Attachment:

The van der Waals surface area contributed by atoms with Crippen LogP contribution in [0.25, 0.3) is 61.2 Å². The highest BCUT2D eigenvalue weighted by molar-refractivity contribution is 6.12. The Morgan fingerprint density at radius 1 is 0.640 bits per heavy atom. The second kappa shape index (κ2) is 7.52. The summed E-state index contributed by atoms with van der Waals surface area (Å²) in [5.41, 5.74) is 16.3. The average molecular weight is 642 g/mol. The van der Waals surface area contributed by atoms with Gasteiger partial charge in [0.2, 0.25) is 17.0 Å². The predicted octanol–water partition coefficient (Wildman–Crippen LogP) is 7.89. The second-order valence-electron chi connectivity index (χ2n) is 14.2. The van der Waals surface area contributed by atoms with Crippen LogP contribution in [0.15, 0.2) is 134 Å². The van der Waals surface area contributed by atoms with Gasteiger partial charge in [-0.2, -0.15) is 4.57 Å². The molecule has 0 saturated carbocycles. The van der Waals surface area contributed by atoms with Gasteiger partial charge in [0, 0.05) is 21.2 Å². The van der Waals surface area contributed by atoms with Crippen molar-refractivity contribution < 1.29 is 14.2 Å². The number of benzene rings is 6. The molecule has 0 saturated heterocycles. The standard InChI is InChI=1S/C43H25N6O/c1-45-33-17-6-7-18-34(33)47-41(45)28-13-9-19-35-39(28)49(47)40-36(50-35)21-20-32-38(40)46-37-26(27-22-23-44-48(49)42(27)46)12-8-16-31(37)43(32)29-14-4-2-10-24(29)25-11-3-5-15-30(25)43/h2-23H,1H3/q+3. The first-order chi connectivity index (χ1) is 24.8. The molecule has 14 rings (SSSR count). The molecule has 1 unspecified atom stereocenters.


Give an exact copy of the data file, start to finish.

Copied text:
The van der Waals surface area contributed by atoms with Crippen LogP contribution in [0.25, 0.3) is 61.2 Å². The highest BCUT2D eigenvalue weighted by molar-refractivity contribution is 6.12. The Morgan fingerprint density at radius 1 is 0.640 bits per heavy atom. The second kappa shape index (κ2) is 7.52. The summed E-state index contributed by atoms with van der Waals surface area (Å²) in [5.41, 5.74) is 16.3. The average molecular weight is 642 g/mol. The van der Waals surface area contributed by atoms with Gasteiger partial charge in [0.2, 0.25) is 17.0 Å². The predicted octanol–water partition coefficient (Wildman–Crippen LogP) is 7.89. The second-order valence-electron chi connectivity index (χ2n) is 14.2. The van der Waals surface area contributed by atoms with Crippen LogP contribution in [0.15, 0.2) is 134 Å². The van der Waals surface area contributed by atoms with Gasteiger partial charge in [-0.2, -0.15) is 4.57 Å². The molecule has 0 saturated carbocycles. The van der Waals surface area contributed by atoms with Gasteiger partial charge in [0, 0.05) is 21.2 Å². The van der Waals surface area contributed by atoms with Crippen molar-refractivity contribution < 1.29 is 14.2 Å². The number of benzene rings is 6. The molecule has 0 saturated heterocycles. The standard InChI is InChI=1S/C43H25N6O/c1-45-33-17-6-7-18-34(33)47-41(45)28-13-9-19-35-39(28)49(47)40-36(50-35)21-20-32-38(40)46-37-26(27-22-23-44-48(49)42(27)46)12-8-16-31(37)43(32)29-14-4-2-10-24(29)25-11-3-5-15-30(25)43/h2-23H,1H3/q+3. The first-order chi connectivity index (χ1) is 24.8. The molecule has 14 rings (SSSR count). The molecule has 1 unspecified atom stereocenters.